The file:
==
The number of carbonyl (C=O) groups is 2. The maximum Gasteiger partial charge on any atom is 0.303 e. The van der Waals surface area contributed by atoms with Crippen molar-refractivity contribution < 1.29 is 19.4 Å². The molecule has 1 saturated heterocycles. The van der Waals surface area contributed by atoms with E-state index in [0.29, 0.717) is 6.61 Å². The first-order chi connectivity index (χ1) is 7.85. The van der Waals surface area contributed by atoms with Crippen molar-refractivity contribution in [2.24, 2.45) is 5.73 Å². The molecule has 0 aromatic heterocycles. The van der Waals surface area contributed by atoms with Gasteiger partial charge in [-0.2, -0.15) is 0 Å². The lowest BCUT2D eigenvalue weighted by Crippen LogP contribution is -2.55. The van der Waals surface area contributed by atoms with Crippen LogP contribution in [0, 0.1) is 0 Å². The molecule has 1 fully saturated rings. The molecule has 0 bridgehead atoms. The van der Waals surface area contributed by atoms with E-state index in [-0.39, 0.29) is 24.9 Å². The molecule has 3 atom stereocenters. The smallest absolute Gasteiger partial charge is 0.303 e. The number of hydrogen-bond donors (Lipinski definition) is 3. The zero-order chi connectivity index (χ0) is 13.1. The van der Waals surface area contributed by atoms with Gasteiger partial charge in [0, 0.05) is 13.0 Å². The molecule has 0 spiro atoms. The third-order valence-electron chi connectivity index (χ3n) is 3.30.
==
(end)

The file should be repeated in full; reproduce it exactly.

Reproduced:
The number of carbonyl (C=O) groups is 2. The maximum Gasteiger partial charge on any atom is 0.303 e. The van der Waals surface area contributed by atoms with Crippen molar-refractivity contribution < 1.29 is 19.4 Å². The molecule has 1 saturated heterocycles. The van der Waals surface area contributed by atoms with E-state index in [0.29, 0.717) is 6.61 Å². The first-order chi connectivity index (χ1) is 7.85. The van der Waals surface area contributed by atoms with Crippen molar-refractivity contribution in [2.24, 2.45) is 5.73 Å². The molecule has 0 aromatic heterocycles. The van der Waals surface area contributed by atoms with Gasteiger partial charge in [-0.2, -0.15) is 0 Å². The lowest BCUT2D eigenvalue weighted by Crippen LogP contribution is -2.55. The van der Waals surface area contributed by atoms with Crippen LogP contribution in [0, 0.1) is 0 Å². The molecule has 1 fully saturated rings. The molecule has 0 bridgehead atoms. The van der Waals surface area contributed by atoms with E-state index in [-0.39, 0.29) is 24.9 Å². The molecule has 3 atom stereocenters. The smallest absolute Gasteiger partial charge is 0.303 e. The number of hydrogen-bond donors (Lipinski definition) is 3. The zero-order chi connectivity index (χ0) is 13.1. The van der Waals surface area contributed by atoms with Gasteiger partial charge in [0, 0.05) is 13.0 Å². The molecule has 0 spiro atoms. The third-order valence-electron chi connectivity index (χ3n) is 3.30.